# Mixtures of Skewed Matrix Variate

Bilinear Factor Analyzers

###### Abstract

In recent years, data have become increasingly higher dimensional and, therefore, an increased need has arisen for dimension reduction techniques for clustering. Although such techniques are firmly established in the literature for multivariate data, there is a relative paucity in the area of matrix variate, or three-way, data. Furthermore, the few methods that are available all assume matrix variate normality, which is not always sensible if cluster skewness or excess kurtosis is present. Mixtures of bilinear factor analyzers using skewed matrix variate distributions are proposed. In all, four such mixture models are presented, based on matrix variate skew-, generalized hyperbolic, variance-gamma, and normal inverse Gaussian distributions, respectively.

Keywords: Clustering; factor analysis; kurtosis; skewed; matrix variate distribution; mixture models.

## 1 Introduction

Classification is the process of finding and analyzing underlying group structure in heterogenous data. This problem can be framed as the search for class labels of unlabelled observations. In general, some (non-trivial) proportion of observations have known labels. A special case of classification, known as clustering, occurs when none of the observations have known labels. One common approach for clustering is mixture model-based clustering, which makes use of a finite mixture model. In general, a -component finite mixture model assumes that a multivariate random variable has density

(1) |

where , is the th component density, and is the th mixing proportion such that . Note that the notation used in (1) corresponds to the multivariate case and, save for Appendix A, will hereafter represent a matrix variate random variable with denoting its realization.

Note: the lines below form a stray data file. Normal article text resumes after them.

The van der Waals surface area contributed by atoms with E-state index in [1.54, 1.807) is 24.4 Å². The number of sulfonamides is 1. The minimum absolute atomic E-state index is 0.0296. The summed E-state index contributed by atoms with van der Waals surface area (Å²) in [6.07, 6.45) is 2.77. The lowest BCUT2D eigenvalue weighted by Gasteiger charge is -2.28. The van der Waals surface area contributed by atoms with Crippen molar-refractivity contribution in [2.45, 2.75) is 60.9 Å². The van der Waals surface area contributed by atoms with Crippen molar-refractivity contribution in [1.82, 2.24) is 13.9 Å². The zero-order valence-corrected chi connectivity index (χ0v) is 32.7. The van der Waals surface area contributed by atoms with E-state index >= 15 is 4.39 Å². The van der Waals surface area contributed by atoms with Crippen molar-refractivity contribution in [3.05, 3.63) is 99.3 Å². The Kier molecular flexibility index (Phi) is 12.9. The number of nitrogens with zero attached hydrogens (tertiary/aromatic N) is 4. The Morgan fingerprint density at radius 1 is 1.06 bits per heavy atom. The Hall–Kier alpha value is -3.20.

McNicholas (2016) traces the relationship between mixture models and clustering to Tiedeman (1955), who uses a component of a mixture model to define a cluster. The mixture model was first used for clustering by Wolfe (1965) who considered a Gaussian mixture model. Other early uses of Gaussian mixture models for clustering can be found in Baum et al. (1970) and Scott & Symons (1971). Although the Gaussian mixture model is attractive due to its mathematical properties, it can be problematic when dealing with outliers and asymmetry in clusters and thus there has been an interest in non-Gaussian mixtures in the multivariate setting. Some examples of mixtures of symmetric distributions that parameterize tail weight include the distribution (Peel & McLachlan 2000, Andrews & McNicholas 2011, 2012, Lin et al. 2014) and the power exponential distribution (Dang et al. 2015). There has also been work in the area of skewed distributions such as the skew- distribution, (Lin 2010, Vrbik & McNicholas 2012, 2014, Lee & McLachlan 2014, Murray, Browne & McNicholas 2014, Murray, McNicholas & Browne 2014), the normal-inverse Gaussian (NIG) distribution (Karlis & Santourian 2009), the shifted asymmetric Laplace (SAL) distribution (Morris & McNicholas 2013, Franczak et al. 2014), the variance-gamma distribution (McNicholas et al. 2017), the generalized hyperbolic distribution (Browne & McNicholas 2015), the hidden truncation hyperbolic distribution (Murray et al. 2017), the joint generalized hyperbolic distribution (Tang et al. 2018), and the coalesced generalized hyperbolic distribution (Tortora et al. 2019).